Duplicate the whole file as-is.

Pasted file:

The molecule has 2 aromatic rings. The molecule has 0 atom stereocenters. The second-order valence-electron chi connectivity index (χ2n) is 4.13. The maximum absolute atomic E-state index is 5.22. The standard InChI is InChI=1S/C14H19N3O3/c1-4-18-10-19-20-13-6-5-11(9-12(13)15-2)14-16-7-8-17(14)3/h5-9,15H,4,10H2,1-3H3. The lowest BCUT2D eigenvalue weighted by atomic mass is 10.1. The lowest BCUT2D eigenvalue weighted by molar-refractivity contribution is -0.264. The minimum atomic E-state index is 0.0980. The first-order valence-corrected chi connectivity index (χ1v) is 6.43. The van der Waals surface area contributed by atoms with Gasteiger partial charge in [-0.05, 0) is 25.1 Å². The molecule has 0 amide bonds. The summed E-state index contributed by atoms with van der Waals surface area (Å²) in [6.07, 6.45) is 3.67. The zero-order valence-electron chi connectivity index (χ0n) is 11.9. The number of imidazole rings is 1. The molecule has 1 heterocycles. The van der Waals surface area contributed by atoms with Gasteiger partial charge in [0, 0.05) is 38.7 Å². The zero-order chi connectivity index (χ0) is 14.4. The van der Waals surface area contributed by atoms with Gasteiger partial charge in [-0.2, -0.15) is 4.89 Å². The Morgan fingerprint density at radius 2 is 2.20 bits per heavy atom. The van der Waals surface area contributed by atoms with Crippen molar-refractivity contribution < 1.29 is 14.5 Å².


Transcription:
The molecule has 2 aromatic rings. The molecule has 0 atom stereocenters. The second-order valence-electron chi connectivity index (χ2n) is 4.13. The maximum absolute atomic E-state index is 5.22. The standard InChI is InChI=1S/C14H19N3O3/c1-4-18-10-19-20-13-6-5-11(9-12(13)15-2)14-16-7-8-17(14)3/h5-9,15H,4,10H2,1-3H3. The lowest BCUT2D eigenvalue weighted by atomic mass is 10.1. The lowest BCUT2D eigenvalue weighted by molar-refractivity contribution is -0.264. The minimum atomic E-state index is 0.0980. The first-order valence-corrected chi connectivity index (χ1v) is 6.43. The van der Waals surface area contributed by atoms with Gasteiger partial charge in [-0.05, 0) is 25.1 Å². The molecule has 0 amide bonds. The summed E-state index contributed by atoms with van der Waals surface area (Å²) in [6.07, 6.45) is 3.67. The zero-order valence-electron chi connectivity index (χ0n) is 11.9. The number of imidazole rings is 1. The molecule has 1 heterocycles. The van der Waals surface area contributed by atoms with Gasteiger partial charge in [0, 0.05) is 38.7 Å². The zero-order chi connectivity index (χ0) is 14.4. The van der Waals surface area contributed by atoms with Gasteiger partial charge in [-0.2, -0.15) is 4.89 Å². The Morgan fingerprint density at radius 2 is 2.20 bits per heavy atom. The van der Waals surface area contributed by atoms with Crippen molar-refractivity contribution < 1.29 is 14.5 Å².